Don’t Be Afraid to Show Vulnerability to Personally Connect
In Brene Brown’s best-selling book, “Daring Greatly,” she talks about using vulnerability to combat shame. For a lot of us, vulnerability is something we wouldn’t touch with a ten-foot pole, let alone practice in everyday life. However, we need vulnerability to grow more confident and personally connect with others.
Brown, like most of us, began to wrestle with vulnerability around middle school, where she began to develop “vulnerability avoidance” skills. With these skills, she explained how she kept everyone at a safe distance and always had an exit strategy. She wouldn’t allow herself to trust and open up to anyone in order to embrace the emotion of a true personal connection.
Personal connection is a result of the love and belonging humans need. That being said, the absence of love, belonging, and connection leads to suffering. The first step in creating a personal connection is trusting that you’re worthy enough of love and belonging.
We need to show up and show who we really are.. As Brown states, “what we know matters, but who we are matters more.” We need to trust ourselves in order to accept the love and belonging that we think we deserve. This is the first step in practicing and adopting vulnerability.
The 3 Myths of Vulnerability
Vulnerability has a number of myths associated with it. This includes that it is a weakness, people choose to opt out of it, and people are vulnerable without boundaries.
Myth #1: Vulnerability is a weakness
People view vulnerability as a weakness, which is absolutely not true. If anything, vulnerability is uncertainty, risk, and emotional exposure. It is the core of all feelings and emotion. To embrace your emotions is feeling vulnerable. Emotions like love leave us feeling emotionally exposed. We struggle with vulnerability because we view it as a weakness; however, we admire others’ vulnerability. At the end of the day, we want to experience others’ vulnerability without being vulnerable. Humans admire others’ vulnerability but repelled by our own. In order to be vulnerable, we must ask ourselves, “what’s worth doing even if you fail?”
Myth #2: One doesn’t do vulnerability
The second myth associated with vulnerability is that one “doesn’t do vulnerability.” Hate to tell you, but you can’t just opt out of uncertainty, risk, and emotional exposure. When we avoid vulnerability, we behave in ways that don’t align with our values. We don’t have a choice in how we experience vulnerability, but we do have a choice in how we respond to it.
Myth #3: Vulnerability lets it all hang out
The last myth around vulnerability is that when we let ourselves be vulnerable, we are just “letting it all hang out.” Vulnerability without boundaries leads to disconnection, distrust, and disengagement. We have to feel trust to be vulnerable and need to be vulnerable in order to trust, and that trust grows a little at a time. The largest threat to vulnerability is disengagement, not caring or devoting time to a relationship. When this is gone, it hurts us and makes our trust slip away. When it comes down to it, you can be loved for your vulnerabilities, not despised because of them. The key is just asking for support from loved ones.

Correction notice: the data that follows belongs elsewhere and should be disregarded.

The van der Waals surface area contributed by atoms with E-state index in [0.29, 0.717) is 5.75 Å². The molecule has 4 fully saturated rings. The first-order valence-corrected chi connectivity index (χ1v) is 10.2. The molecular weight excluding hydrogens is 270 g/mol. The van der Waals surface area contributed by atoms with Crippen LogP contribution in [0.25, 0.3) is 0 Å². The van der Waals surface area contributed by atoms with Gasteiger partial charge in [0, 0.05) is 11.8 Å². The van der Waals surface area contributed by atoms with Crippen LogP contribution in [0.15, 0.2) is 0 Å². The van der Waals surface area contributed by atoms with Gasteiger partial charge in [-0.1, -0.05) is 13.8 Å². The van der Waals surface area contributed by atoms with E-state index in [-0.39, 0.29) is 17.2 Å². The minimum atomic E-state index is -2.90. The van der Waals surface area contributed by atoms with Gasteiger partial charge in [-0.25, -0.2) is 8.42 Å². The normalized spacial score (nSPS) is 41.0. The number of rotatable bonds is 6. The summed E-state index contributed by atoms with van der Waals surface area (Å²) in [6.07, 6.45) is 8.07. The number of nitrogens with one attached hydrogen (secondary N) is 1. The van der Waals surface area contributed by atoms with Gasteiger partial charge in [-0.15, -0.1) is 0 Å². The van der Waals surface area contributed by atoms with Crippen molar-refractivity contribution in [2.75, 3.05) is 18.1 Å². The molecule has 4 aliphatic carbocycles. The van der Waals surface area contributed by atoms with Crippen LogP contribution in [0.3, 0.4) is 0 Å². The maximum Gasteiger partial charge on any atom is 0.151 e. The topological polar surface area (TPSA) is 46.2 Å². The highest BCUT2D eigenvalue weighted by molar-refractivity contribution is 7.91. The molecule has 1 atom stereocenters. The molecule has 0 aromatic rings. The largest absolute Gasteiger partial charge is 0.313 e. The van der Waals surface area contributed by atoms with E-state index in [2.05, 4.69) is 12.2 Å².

Now that we’ve established the idea of vulnerability let’s talk about ways to practice it in terms of using it to personally connect with one another. We mentioned above how vulnerability leads to trust, now let’s apply it to sharing story details and embracing emotion.
Vulnerability as a Means of Personal Connection
The only way people are going to know and understand what we’ve been through is understanding our stories. While we have established trust through vulnerability, we need to use that to feel comfortable sharing our stories with others. Oftentimes, we feel like it’s a huge leap to share our stories of shame, discomfort, and betrayal with others. We don’t know how they are going to react so we are scared. Our support system is put in place to be patient with us in this step and provide us with an environment where we feel safe, able to open up.
However, we need to keep in mind that vulnerability is the feeling of emotions that come from risk and uncertainty. One way to look at vulnerability is using it to embrace emotion. For some of us, it’s hard to be vulnerable and embrace all the emotions that we feel. Sometimes, we’d rather not feel angry, or sad, or hurt but instead, practice vulnerability avoidance. The hardest thing to do is allow ourselves to just feel emotion, but oftentimes, in the long run, it’s the best practice we can do for ourselves.
Practicing vulnerability is a skill that we all need to implement. Is it a skill that is going to help us improve our relationships with others by allowing us to build trust, share our story details, and embrace emotion. Through vulnerability, we become better humans for enhancing the way we personally connect with others.